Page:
Canvas Vista by Joey Ruiter

A sketch of a Canvas Vista workstation.

Designer Joey Ruiter’s studio is a tall pole barn painted black, nestled among trees in West Michigan. Sketches of designs ranging from half-baked to fully realized clutter the walls, and to some, the random materials strewn about could seem chaotic. But to Ruiter, they sit at the heart of how he works best—a little chaos, followed by a lot of refinement.

You’ll find designs like Ruiter’s all-black, slim-cut snowmobile moped that just arrived back home after a jaunt at New York Fashion Week as well as a wall of bulky tires and an all-black deer trophy. His ability to stitch together unexpected elements to create highly functional designs might seem like a bit like mad science. But this curious, spontaneous approach has led him to reimagine conventional office furniture designs, resulting in products like Canvas Office Landscape.

“It’s like an approach of a mad scientist—I can handle a lot of conflicting issues at once and make sense of it by stripping it down and getting to the core of it.”

Herman Miller approached Ruiter about a new addition to Canvas to get a different perspective. The request? A workstation that fit within a compressed footprint, all without compromising people’s experiences or reverting to a benching application. He sketched out a few ideas right away that would become a very close match to what Canvas Vista looks like today.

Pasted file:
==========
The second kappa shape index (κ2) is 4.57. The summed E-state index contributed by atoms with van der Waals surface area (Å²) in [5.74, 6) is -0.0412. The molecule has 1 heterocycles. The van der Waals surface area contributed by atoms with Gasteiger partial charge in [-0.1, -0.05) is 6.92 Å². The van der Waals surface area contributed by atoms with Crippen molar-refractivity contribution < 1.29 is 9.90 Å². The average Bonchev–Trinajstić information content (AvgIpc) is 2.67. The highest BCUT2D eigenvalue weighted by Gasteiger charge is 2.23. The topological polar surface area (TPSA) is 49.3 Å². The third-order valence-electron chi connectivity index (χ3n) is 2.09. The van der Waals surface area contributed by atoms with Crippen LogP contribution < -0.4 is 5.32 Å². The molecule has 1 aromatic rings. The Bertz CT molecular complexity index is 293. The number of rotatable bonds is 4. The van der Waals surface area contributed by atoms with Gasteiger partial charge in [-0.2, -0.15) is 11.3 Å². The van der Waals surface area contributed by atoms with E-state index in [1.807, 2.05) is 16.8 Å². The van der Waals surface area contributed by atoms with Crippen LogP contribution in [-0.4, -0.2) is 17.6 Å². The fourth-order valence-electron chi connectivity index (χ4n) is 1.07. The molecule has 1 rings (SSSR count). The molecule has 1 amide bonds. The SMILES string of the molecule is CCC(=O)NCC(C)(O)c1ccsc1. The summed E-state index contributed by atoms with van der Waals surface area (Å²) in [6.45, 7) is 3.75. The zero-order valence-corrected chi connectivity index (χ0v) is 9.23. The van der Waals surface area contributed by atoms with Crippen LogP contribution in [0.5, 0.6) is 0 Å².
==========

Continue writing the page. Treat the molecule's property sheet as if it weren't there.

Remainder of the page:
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For the next year, Ruiter tweaked and tuned his design, trying to strip the desking system down to the essentials. To him, the best designs seem effortless, where you don’t see the complex engineering that brings them to life. They should look simple, too. Ruiter didn’t want Vista to have anything that felt like filler—add-ons without purpose.

A sketch of a Canvas Vista a-leg.

“The biggest tool a designer can use is restraint.”

One of Ruiter’s “aha” moments came from considering the view from the workstation—hence the name Vista. Some of his first iterations had arches and doorways to help frame the view of a person sitting at the desk. But Ruiter quickly realized that those were unnecessary. He could specifically imply space and give people privacy, intimacy, and real boundaries—and a sense of ownership for their personal workspaces—without a literal opening.

A sketch of a Canvas Vista workstation.

So Ruiter created implied planes and boundaries throughout the workstation, like the open-frame screens and the T-shaped light. These open frames sit atop the power chase, which has screens that can be closed for privacy or opened for conversation. The multi-functional T-Light provides light and gives a visual cue for boundary. With parts that have more than one purpose, freed-up space can be better used.

The result is a cleverly efficient design that has everything it needs and nothing that it doesn’t. How do you do more for people with less space? Canvas Vista provides the right kind of space for people while giving organizations a lot more to work with.

“I take complex problems and make the solution as simple as possible.”

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